The good people at Nabokv-L, the Vladimir Nabokov listserv, have made available a 1962 Nabokov interview from the (not yet International) Herald Tribune.
One paragraph from the interview:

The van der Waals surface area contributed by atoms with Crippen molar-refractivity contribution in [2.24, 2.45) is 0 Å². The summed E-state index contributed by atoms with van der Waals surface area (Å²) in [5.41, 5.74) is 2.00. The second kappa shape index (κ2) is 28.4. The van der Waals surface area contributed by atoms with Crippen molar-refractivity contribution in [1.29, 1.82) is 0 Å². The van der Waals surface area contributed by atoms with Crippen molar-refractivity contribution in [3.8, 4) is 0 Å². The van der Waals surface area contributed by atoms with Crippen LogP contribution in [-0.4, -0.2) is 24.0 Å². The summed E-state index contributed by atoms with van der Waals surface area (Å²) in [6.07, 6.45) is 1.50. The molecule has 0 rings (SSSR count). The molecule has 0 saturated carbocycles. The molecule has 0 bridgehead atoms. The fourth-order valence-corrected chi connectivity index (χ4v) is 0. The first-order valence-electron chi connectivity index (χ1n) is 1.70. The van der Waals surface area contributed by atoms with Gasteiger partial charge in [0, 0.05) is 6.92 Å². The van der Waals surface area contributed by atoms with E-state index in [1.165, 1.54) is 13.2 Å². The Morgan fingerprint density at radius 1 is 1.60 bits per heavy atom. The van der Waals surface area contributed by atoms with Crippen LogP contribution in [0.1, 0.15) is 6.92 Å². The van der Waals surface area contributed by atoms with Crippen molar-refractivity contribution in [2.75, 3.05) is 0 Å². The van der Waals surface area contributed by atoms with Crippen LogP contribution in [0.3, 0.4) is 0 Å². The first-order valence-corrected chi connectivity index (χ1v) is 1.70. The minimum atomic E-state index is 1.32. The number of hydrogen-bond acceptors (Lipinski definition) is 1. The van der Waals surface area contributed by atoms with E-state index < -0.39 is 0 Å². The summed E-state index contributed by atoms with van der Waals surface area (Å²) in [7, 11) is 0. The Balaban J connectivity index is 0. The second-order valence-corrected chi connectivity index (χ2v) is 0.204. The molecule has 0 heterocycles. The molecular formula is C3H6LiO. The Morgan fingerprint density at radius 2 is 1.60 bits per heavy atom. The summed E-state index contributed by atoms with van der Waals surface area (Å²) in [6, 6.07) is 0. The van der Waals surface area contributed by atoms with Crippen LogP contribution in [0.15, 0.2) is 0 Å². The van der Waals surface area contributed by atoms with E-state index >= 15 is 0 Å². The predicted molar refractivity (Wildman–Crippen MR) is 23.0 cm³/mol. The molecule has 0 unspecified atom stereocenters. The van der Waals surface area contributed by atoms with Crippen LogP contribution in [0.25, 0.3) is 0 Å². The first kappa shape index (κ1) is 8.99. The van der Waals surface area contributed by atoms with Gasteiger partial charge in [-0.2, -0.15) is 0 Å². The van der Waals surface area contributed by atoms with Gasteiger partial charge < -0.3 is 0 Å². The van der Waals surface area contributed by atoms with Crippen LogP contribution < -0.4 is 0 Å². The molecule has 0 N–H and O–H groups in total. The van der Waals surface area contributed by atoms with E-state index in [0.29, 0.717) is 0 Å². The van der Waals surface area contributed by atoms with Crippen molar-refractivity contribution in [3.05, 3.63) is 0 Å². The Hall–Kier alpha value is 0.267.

Mr. Nabokov, a scion of old Russia's nobility, keeps au courant with new Russia's literature, and doesn't think much of it. Even of the young poet Evgeni Evtushenko, recently lionized on a visit to England, Nabokov says: "I've seen his work. Quite second-rate. He's a good Communist." As for Soviet fiction: "There are no good novels. Everything is either political or melodramatic, very tame and conservative in style, dealing in generalities, and with tired old characterizations that go back as far as Dickens. Even novels that supposedly represent tendencies that oppose the regime, and are smuggled out of Russia, are often smuggled with official connivance. Russian authorities today think they need a loyal opposition. People outside keep trying to find in the work of youngish Soviet writers something that would reveal a certain thawing of the political ice block. But the thaw is very slight, indeed, and always controlled by the State."Read the entire article.